The wings of each Spring and Summer Azure butterfly are uniquely sketched as are the days of our lives. The lines that join us and divide us will hopefully come together to preserve the treasures that make up our world and our very existence on it.

The earth wobbles and tilts in a more precarious mode these days. The signs are all there but leaders of the world and those that control them do not heed the warnings. On this Summer Solstice Day I long for a saner world that might look more to the wonders all around us and one where its citizens might raise their voices and dollars to demand a change towards clean energy, humane and sane practices in agriculture and all the other steps necessary to make our earth safer for all life. I too long for a world of peace so that all may have the rights to the simple pleasures and wonderment of the natural world.

Lastly, I add another blue that at first might fool the observer into thinking it to be an Azure too. Yesterday, while walking in the north field where most of our resident Azures never fly, I found one solitary Eastern Tailed-Blue basking in the warm rays of the sun. Can you see the difference?

A Happy Summer Solstice to Everyone. 

Thursday, June 13, 2013

Flower Hill Farm Spring Butterflies ~ Part One

This year, early spring was dry and perfect for butterflies here in the fields and gardens. Of late we have had rain, rain and more rain that must be a great challenge for the survival of our exquisitely painted pollinators. Though butterflies are not the most efficient pollinators, they do aid in pollinating many of our wildflowers. Along with all the luscious blossoms of spring, butterflies add such joy to our lives.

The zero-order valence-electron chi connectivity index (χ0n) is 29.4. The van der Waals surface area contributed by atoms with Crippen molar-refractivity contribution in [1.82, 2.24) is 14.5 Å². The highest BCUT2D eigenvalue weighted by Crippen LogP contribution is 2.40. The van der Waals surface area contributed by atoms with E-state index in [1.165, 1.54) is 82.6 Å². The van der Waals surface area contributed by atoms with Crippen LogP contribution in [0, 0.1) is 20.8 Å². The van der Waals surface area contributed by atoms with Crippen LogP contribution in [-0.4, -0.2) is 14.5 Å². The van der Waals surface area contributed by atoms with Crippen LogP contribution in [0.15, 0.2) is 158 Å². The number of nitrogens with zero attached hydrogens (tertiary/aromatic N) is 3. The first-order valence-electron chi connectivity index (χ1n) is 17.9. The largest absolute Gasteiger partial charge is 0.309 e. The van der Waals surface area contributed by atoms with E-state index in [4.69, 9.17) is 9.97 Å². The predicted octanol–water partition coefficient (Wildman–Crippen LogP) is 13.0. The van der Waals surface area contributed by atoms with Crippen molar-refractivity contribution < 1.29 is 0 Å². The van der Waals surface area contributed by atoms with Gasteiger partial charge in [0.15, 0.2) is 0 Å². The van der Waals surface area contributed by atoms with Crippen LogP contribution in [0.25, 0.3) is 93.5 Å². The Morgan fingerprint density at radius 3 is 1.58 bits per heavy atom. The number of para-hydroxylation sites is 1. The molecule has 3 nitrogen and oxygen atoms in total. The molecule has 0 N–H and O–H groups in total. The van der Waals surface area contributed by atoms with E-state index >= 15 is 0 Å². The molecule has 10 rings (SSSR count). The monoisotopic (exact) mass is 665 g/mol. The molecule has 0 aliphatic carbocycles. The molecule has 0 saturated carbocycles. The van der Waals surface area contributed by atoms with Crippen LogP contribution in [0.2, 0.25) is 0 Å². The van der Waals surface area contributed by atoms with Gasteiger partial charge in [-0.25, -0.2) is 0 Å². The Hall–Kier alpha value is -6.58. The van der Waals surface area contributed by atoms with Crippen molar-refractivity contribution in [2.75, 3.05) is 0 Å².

This has been an amazing spring for Mourning Cloak Nymphalis antiopa, butterflies. Last year I did not see one here at Flower Hill Farm but this spring I sighted over eight before I capture my first image.  I have seen three more since these images and then yesterday found a very tattered and weak butterfly resting on a white iris. About fifteen sightings here in all . . . and that is only when I happen to be looking. 

The Mourning Cloak is the only butterfly that has been recorded flying through every month within Massachusetts. Since it overwinters in butterfly form, it can wake-up for awhile during warmer days. HOST PLANT - birches, poplars, American Elm, willows, hackberry and others.

A first of life sighting here on the second of May was an Eastern Pine Elfin Callophrys niphon, flitting about in the blueberry field. I am sure it has flown about the fields and gardens for years . . . only I did not notice due to it being so tiny and my being more impressed by the larger and bolder patterned butterflies. What a world of wonder I had missed for years. The first photo was too blurred to share. I had seen the first sighting right before I went out to North Truro for a week getaway, where I saw many more Eastern Pine Elfins. Upon returning home I did see the butterflies in the images above among the Lilacs and in the blueberry field. HOST PLANT - Pines, White Pine, Pitch Pine, Red Pine

Another first sighting for me here in May is this Eastern Comma Polygonia comma. You can see clearly the little white comma on its wing that helps to identify this butterfly. It overwinters here as a butterfly along with the Mourning Cloak and both may come out of hibernation for awhile during warmer days. You can see the tattered wing in the photograph above. Birds are very busy butterflying too.